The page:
It began as minor personality clashes among professors, the type that can be common at any university. But what evolved at the University of Massachusetts Amherst chemical engineering department has proved far nastier.
Over three years, the dispute has turned into an ugly power struggle over an aggressive — one report said “bullying” — attempt by four members of the department to recruit others in a coup to oust their department head.
Documents and e-mails provided to the Globe paint a picture of the extended battle. Some involved in it describe screaming at faculty meetings, a rigged department election, vindictive annual reviews, and an attempt to block a professor from securing a full-time position.
Facts about who is ultimately to blame are harder to find. What is clear is that for the prestigious department in the state’s flagship public university, with its renowned faculty, millions in funding, and promising research, the imbroglio created a poisonous atmosphere that has disrupted the scientists’ work.
Beyond the department, it pulled in the faculty union and Chancellor Kumble Subbaswamy, who called the situation “quite serious.”
On one side, professors accuse four colleagues of trying to bully other faculty into supporting a bid to undermine then-department head T.J. Mountziaris, who served for nine years.
On the other side, professors said Mountziaris, who lost his chairmanship last year
One voice that seems to offer an impartial analysis of the clashes is that of an outside investigator the university hired to assess the conflict. But the objectivity of the investigator has been called into question.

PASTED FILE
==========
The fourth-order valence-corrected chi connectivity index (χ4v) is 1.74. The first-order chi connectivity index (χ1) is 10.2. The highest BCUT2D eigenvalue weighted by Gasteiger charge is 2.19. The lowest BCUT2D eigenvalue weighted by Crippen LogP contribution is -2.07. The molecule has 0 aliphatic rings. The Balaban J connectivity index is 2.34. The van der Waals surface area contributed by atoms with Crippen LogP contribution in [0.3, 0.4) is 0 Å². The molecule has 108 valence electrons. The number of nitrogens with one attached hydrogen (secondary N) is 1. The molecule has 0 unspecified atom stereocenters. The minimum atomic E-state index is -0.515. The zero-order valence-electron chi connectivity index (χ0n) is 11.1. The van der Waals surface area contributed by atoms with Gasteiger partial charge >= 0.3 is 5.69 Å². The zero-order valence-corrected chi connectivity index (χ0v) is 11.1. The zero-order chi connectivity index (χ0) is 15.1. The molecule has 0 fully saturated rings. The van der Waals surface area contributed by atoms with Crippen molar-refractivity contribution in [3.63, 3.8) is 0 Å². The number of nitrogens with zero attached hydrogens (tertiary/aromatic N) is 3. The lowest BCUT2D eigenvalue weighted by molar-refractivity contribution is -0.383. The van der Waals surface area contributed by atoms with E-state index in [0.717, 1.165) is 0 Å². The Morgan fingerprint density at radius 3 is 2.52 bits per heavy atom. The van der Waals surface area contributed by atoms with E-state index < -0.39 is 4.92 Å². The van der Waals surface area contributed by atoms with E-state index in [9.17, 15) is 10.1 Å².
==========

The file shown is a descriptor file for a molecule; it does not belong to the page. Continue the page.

Robert T. Duby, who spent 16 months interviewing faculty and attending meetings, beginning in 2012, reported to the chancellor that the department head was “very capable,” but called the department “fractured.” Duby, who was paid $17,000, described how one professor “employed what may be best described as bullying tactics to berate the way that faculty voted.’’ But e-mails reveal the university never asked him to write a report and that Duby told the provost at the time that he had destroyed his notes; it was unclear why. He declined to be interviewed for this story.
Perhaps more concerning, e-mails show Duby collaborated on his report with a former professor who believed he had been bullied, undermining its credibility. Duby asked the professor for feedback on “content and tone.”
The turmoil in the department began as early as 2012. That year, a professor described a “disturbing” faculty meeting where a few professors “threatened and intimidated” Mountziaris. In an e-mail to the then dean, the professor described how another faculty member told Mountziaris: “We are your worst nightmare.”
Two years later, as problems persisted, the university hired a mediator, former UMass dean Janet Rifkin. Rifkin, who lives in California, flew to Amherst over the course of the 2014-15 school year, spending 32 days with the 17-member department. She attempted to quell the unrest and was paid $51,000, plus $10,000 in reimbursements. She was not asked to write a report.
One incident that roiled the chemical engineers involved the annual reviews of the four professors accused of using bullying tactics.